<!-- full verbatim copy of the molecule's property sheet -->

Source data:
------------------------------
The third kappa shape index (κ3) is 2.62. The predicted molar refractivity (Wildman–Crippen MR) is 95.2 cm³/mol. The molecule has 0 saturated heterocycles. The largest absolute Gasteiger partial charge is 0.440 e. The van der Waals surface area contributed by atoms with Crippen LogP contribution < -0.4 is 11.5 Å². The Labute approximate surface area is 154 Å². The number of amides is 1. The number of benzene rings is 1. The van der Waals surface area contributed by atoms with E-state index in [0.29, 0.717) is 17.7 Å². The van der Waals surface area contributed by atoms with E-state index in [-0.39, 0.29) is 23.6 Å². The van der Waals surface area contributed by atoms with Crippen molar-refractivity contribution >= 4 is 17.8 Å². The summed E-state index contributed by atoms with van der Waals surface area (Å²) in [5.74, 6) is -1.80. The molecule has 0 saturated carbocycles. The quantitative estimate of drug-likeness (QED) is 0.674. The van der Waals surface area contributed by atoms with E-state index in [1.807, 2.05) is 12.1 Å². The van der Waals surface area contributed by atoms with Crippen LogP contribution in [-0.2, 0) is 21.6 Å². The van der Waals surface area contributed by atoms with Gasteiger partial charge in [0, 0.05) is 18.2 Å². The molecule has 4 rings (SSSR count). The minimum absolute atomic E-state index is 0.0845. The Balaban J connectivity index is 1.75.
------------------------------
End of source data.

The third kappa shape index (κ3) is 2.62. The predicted molar refractivity (Wildman–Crippen MR) is 95.2 cm³/mol. The molecule has 0 saturated heterocycles. The largest absolute Gasteiger partial charge is 0.440 e. The van der Waals surface area contributed by atoms with Crippen LogP contribution < -0.4 is 11.5 Å². The Labute approximate surface area is 154 Å². The number of amides is 1. The number of benzene rings is 1. The van der Waals surface area contributed by atoms with E-state index in [0.29, 0.717) is 17.7 Å². The van der Waals surface area contributed by atoms with E-state index in [-0.39, 0.29) is 23.6 Å². The van der Waals surface area contributed by atoms with Crippen molar-refractivity contribution >= 4 is 17.8 Å². The summed E-state index contributed by atoms with van der Waals surface area (Å²) in [5.74, 6) is -1.80. The molecule has 0 saturated carbocycles. The quantitative estimate of drug-likeness (QED) is 0.674. The van der Waals surface area contributed by atoms with E-state index in [1.807, 2.05) is 12.1 Å². The van der Waals surface area contributed by atoms with Crippen LogP contribution in [-0.2, 0) is 21.6 Å². The van der Waals surface area contributed by atoms with Gasteiger partial charge in [0, 0.05) is 18.2 Å². The molecule has 4 rings (SSSR count). The minimum absolute atomic E-state index is 0.0845. The Balaban J connectivity index is 1.75.